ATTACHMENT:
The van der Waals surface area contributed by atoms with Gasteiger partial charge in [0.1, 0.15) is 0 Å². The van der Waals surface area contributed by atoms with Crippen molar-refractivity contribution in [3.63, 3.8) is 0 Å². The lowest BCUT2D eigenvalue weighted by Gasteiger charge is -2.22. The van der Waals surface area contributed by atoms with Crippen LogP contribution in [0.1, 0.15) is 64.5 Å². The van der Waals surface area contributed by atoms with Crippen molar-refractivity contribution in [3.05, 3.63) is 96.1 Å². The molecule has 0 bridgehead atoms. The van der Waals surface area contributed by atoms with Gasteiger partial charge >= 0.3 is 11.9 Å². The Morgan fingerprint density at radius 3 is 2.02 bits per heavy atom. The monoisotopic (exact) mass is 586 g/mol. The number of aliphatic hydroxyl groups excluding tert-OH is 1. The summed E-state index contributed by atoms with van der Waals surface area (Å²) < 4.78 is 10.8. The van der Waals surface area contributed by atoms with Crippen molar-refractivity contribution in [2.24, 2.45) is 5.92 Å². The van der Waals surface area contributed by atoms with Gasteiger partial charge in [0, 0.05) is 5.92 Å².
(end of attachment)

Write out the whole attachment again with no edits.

The van der Waals surface area contributed by atoms with Gasteiger partial charge in [0.1, 0.15) is 0 Å². The van der Waals surface area contributed by atoms with Crippen molar-refractivity contribution in [3.63, 3.8) is 0 Å². The lowest BCUT2D eigenvalue weighted by Gasteiger charge is -2.22. The van der Waals surface area contributed by atoms with Crippen LogP contribution in [0.1, 0.15) is 64.5 Å². The van der Waals surface area contributed by atoms with Crippen molar-refractivity contribution in [3.05, 3.63) is 96.1 Å². The molecule has 0 bridgehead atoms. The van der Waals surface area contributed by atoms with Gasteiger partial charge >= 0.3 is 11.9 Å². The Morgan fingerprint density at radius 3 is 2.02 bits per heavy atom. The monoisotopic (exact) mass is 586 g/mol. The number of aliphatic hydroxyl groups excluding tert-OH is 1. The summed E-state index contributed by atoms with van der Waals surface area (Å²) < 4.78 is 10.8. The van der Waals surface area contributed by atoms with Crippen molar-refractivity contribution in [2.24, 2.45) is 5.92 Å². The van der Waals surface area contributed by atoms with Gasteiger partial charge in [0, 0.05) is 5.92 Å².